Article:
24 Jun 2019
“Digital photonics processing along the lines of Industry 4.0” anticipates higher speeds and smarter metal parts, defined by their functionality, thanks to lasers.
by Matthew Peach in MunichFraunhofer Institute for Laser Technology, addressed the Lasers In Manufacturing conference in Munich on Monday, the packed event – Digital Photonic Production Along The Lines of Industry 4.0 – offered a great deal more than just a technical tutorial.
For Prof. Poprawe, who is also Professor of Laser technology at RWTH Aachen University and Chairman of the Fraunhofer Light & Surfaces Group, has announced that he will be retiring this fall, after a professional life dedicated to industrial laser innovation.
Before the presentation, hosted by the German Scientific Laser Society (WLT), Prof Andreas Tünnermann, head of the Fraunhofer Institute for Applied Optics and Precision Engineering, paid tribute to Poprawe's work: “Throughout his professional life, ‘Poppi’ has shaped technological progress in photonics as well as building up the next generation of young talent for this industry.” Prof. Poprawe was also presented with various gifts.
The spectrum of Fraunhofer ILT innovations during Prof. Poprawe’s tenure ranges from the development of Innoslab lasers and the first diode-pumped multi-kilowatt solid-state lasers to the development of high-power ultrashort pulse lasers, through to development of laser powder bed fusion and extreme high-speed laser material deposition.
On average, a patent was filed every three to four weeks during the decades of Poprawe’s work at Fraunhofer ILT. Over the course of 20 years, around 30 companies were founded in this environment, which Prof. Poprawe actively supported with his networks during the critical initial phase.
Celebrations over, Prof Poprawe opened with: “If we want to do new work, we must first ask the question is this new? Then the second question is this work relevant? The third question is what do I have to achieve my objectives?
“It is by this process that I moved towards the idea of digital photonics processing along the lines of Industry 4.0. In this way, I am encompassing a range of technologies – digital photonics production, additive manufacturing, the laser metal deposition technique EHLA, laser powder bed fusion, ultrafast ablation, as well as sustainability and recycling, and industry 4.0.”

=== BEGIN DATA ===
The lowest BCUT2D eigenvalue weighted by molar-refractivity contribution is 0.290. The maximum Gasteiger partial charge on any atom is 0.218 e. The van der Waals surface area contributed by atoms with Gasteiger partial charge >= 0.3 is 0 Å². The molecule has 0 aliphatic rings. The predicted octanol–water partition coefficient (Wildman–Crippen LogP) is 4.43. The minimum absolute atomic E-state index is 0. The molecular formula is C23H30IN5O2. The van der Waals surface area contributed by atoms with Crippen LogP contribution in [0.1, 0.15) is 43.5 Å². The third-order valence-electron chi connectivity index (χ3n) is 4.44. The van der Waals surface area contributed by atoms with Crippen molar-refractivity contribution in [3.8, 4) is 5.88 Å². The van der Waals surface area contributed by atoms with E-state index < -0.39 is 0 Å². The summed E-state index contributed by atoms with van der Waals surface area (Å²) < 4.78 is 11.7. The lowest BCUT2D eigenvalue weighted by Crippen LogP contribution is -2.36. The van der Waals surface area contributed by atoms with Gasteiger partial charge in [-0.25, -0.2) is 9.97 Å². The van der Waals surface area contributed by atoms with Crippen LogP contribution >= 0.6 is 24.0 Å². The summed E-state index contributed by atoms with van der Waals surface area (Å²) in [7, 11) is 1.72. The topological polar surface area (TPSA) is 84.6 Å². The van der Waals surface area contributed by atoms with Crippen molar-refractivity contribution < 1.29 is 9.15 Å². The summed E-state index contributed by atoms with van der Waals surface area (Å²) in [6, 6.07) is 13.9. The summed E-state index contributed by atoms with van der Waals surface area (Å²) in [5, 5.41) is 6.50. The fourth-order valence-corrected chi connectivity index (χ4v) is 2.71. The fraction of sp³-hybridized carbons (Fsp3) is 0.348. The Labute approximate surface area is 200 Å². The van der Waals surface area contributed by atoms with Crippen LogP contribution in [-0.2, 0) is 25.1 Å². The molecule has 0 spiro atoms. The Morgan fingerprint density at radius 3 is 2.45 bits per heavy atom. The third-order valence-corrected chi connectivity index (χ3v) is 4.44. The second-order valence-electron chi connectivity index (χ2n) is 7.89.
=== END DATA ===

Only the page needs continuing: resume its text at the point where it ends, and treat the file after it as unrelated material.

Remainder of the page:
“A key question here is where does LPBF go next? We are now shifting it to series production, and the first example of this is now happening, notably at BMW. If you optimize this process then you can arrive at a break even point of up to 100,000 parts per year, which they are doing.
“In the future, the functionality of a part is what we need to look at rather than just the part specification. So we will be able to tell an AI-enhanced manufacturing process what the functionality of a desired part is and it will then be able to propose a design.”
But Prof Poprawe warned that “today’s productivity level is still way too slow, we need to increase the rate of this process by a factor of at least 30 to 50.”
Concluding on a positive note he said, “with the application of digital photonics production we are enabling a smooth transition from bits to photons to atoms. Using light as a tool means the following: the highest power density and the highest speeds, the shortest interactions, meaning the greatest precision.
“Laser materials treatment is a process which is mass-less and force-less with no tools and finally enables the best controllability, from CAD to product.”
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